I Rewatched 'Freaky Friday' With My Tween Daughter, & Now I Need A Fortune Cookie

As my daughter enters her tween years, I’ve been spending a lot of time thinking about when she was a baby. I’d spend hours snuggling with her, and I’d tell myself to appreciate it because one day she’d grow up. Now she’s busy with school and friends, and honestly, we spend too much time arguing. But all of the talk surrounding Disney’s highly anticipated Freaky Friday sequel, once again starring Lindsay Lohan and Jamie Lee Curtis, got me thinking. Feeling inspired, I invited my daughter to watch the original with me. I figured it might spur a conversation about empathy.

The movie follows Tess (Jamie Lee Curtis), who is focused on her imminent wedding and overwhelming career, while her daughter Anna (Lindsay Lohan) is dealing with high school issues like a new crush, a bully teacher, and her rock band. The two clash constantly over their conflicting interests.

When the mother-daughter duo is arguing at a Chinese restaurant, the owner gives them each a fortune cookie that causes them to switch bodies. Only an act of “selfless love” can switch them back.

The first challenge for Anna is being nice to her little brother, Harry, now that she is in her mother’s body. Anna typically fights with Harry because he sneaks into her room and pesters her. He’s clearly desperate for her attention, but she always responds with anger. In her mother’s body, she goes to Harry’s parent-teacher conference and reads his paper, “Why My Big Sister’s The Greatest.” He writes that Anna is an amazing guitar player but is not very nice to him. Anna decides to change.

Folks, let’s take a moment to reflect on insane sibling rivalry. My kids argue about dumb, irrelevant crap like “The green cup belongs to me; you can’t use it” and “Mom!!! He touched me!!!” Sometimes, this drama rages all day long, and by dinnertime, I’m ready to bang my head against the wall or drink a bottle of wine.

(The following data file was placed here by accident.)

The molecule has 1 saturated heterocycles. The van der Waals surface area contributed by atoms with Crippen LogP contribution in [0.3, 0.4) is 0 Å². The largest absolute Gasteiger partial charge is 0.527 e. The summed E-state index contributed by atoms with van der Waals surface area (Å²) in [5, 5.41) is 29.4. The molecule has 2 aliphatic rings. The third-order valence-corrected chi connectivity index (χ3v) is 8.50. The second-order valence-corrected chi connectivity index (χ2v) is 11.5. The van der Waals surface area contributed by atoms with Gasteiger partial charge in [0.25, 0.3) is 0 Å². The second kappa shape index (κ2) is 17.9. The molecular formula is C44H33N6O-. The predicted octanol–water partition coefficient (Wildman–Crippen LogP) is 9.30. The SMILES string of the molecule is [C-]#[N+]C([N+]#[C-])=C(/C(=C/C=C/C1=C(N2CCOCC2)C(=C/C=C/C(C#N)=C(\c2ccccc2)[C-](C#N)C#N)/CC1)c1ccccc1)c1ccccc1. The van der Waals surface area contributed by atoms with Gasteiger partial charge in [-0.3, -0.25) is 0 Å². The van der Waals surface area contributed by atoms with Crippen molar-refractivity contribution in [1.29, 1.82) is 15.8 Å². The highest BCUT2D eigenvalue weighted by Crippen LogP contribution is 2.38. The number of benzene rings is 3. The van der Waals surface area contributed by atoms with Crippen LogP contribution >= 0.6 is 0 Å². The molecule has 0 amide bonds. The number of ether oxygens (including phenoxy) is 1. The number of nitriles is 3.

I’ll be honest: Watching this movie didn’t make my daughter more compassionate towards her brother, but it did give me a fantastic idea. Next time my kids argue, they will be writing essays on “Why My Sibling’s The Greatest.” Thank you, Disney.

While Anna is learning to appreciate her brother, Tess is feeling cocky as she goes back to high school. She is confident that she can repair Anna’s broken friendships, rack up a high score on a test, and avoid the bad-boy crush. Well, you guessed it — Tess fails at everything.

Tess’s experience reminded me how hard it is to go to school. Whenever my daughter opens up about friend issues, tough teachers, or an overwhelming workload, I tend to look at the situation from the perspective of a 38-year-old woman. I’m realizing that support and a sympathetic ear are far more valuable.

As the day goes on, Tess is under pressure from Anna’s band to play a once-in-a-lifetime gig. Unfortunately, the show is scheduled for the same time as Tess’s wedding rehearsal dinner. This situation is equally challenging for Anna, who must pretend to be her mom at the wedding rehearsal. Imagine cozying up to your future stepdad!

But future stepdad comes to everyone’s rescue when he hears about the gig — he sends both women to the concert. At the show, Tess finally recognizes her daughter’s talent and bravery.

It may seem ridiculous that Tess didn’t notice this earlier, but I can totally understand how she missed it. The lady is juggling work, two kids, grief from losing her husband, and wedding plans. I cannot simultaneously cook dinner and listen to my kids tell a knock-knock joke without losing my mind! At some point, every mom will miss a big moment or forget to give praise. So, when we can be fully present for our kids, we have to make it count.

When Tess and Anna return from the rehearsal dinner, Tess is ready to call off the wedding, but Anna steps in to ensure it moves forward. At this point, there has been a lot of selfless love flying around, so they end up switching back to their own bodies.

As the credits rolled, I turned to my daughter to chat with her about empathy, but she had already started playing Roblox on a cell phone. Disappointed, I told her she needed to wait to use the phone because I wanted to talk about the movie. Things did not go well from there.

Ultimately, I came away from the experience comforted to know that many families struggle to relate to each other. Sure, watching one Disney movie isn’t a quick fix, but it’s a nice reminder that we can slow down and be more considerate.

I’ve also decided that if the lady at a Chinese restaurant offers me a fortune cookie to switch places with my daughter for a day, I’m grabbing that cookie and cracking it open.

Source link

About The Author

Scroll to Top